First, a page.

Another Republican senator I spoke with today on a condition of anonymity, expressed “extreme frustration” that Hann was the last senator present in the chamber of the Minnesota Senate to cast their vote. By being the last senator to vote, Hann again gave no advance warning of his intention to vote against the tax bill and after he voted, the President of the Minnesota Senate instructed the Secretary of the Senate to immediately close the roll and the vote total was announced.
The voting board in the Minnesota Senate on the tax bill was open for almost two minutes and if Hann had posted his vote earlier, other members of the MN SRC could have changed their vote or discussed with Hann, why he was voting against the bill, according to the Republican senator I spoke with today. Please watch the video below, which confirms the Republican senator’s version of events and shows Hann being the last senator to vote.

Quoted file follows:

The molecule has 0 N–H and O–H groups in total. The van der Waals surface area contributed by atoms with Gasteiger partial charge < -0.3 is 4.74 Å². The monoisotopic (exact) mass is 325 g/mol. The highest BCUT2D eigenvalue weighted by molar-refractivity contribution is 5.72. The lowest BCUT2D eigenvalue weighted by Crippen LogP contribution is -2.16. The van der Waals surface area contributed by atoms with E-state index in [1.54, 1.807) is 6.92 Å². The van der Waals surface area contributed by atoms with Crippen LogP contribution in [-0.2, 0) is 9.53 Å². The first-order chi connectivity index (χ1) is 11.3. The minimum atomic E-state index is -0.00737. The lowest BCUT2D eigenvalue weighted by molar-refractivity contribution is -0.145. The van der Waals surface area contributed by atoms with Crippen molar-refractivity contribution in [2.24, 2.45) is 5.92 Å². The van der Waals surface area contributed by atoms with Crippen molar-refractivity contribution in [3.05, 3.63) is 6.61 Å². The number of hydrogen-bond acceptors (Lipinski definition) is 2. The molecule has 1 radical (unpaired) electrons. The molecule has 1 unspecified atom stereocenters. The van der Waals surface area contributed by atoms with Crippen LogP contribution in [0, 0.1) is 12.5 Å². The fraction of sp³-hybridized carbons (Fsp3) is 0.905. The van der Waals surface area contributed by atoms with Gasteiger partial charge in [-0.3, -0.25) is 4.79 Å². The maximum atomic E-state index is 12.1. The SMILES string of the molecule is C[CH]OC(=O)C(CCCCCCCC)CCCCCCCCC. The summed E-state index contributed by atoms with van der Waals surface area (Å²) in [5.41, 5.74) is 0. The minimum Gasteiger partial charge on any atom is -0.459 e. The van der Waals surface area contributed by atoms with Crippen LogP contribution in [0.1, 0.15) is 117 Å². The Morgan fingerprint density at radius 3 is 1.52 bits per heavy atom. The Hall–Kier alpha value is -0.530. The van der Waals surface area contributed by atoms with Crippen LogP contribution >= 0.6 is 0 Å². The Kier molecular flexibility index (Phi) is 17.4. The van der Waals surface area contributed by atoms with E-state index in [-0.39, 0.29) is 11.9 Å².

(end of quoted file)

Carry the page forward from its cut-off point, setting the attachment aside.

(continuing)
As the Republican leader in the Minnesota Senate, it would be customary for Hann (or any caucus leader) to disclose their vote to the caucus, especially, if the vote would differ from the majority of votes cast by the membership of the caucus. The anger from the senators I spoke with over Hann’s vote against the majority of his caucus was amplified by comments made by Hann to the Associated Press and the messaging in a press release sent out by the MNSRC after the final vote on the tax bill.
Hann was quoted by the Associated Press as describing the tax bill as “…part of a huge tax increase.” A press release sent out by the MNSRC’s press secretary Katie Fulkerson said the tax bill, which 23 Republican state senators voted for “…results in a net $1.7 billion tax increase for the biennium.”
Compounding the messaging confusion, Hann appeared on Sue Jeffers’ radio show yesterday and discussed his vote on the tax bill. Jeffers said the tax bill contained “bad stuff” and she was “furious” about some of the bill’s specifics, adding she “would have voted ‘no'” on the tax bill. Hann said he voted against the bill, describing his decision as a “protest vote.” The Republican senators I spoke with said the problem with Hann’s appearance on Jeffers’ radio show is that Jeffers vigorously complained about the tax bill, which 23 Republican state senators had supported, but Hann – the Republican leader in the Minnesota Senate – offered a weak defense of why someone would support the tax bill.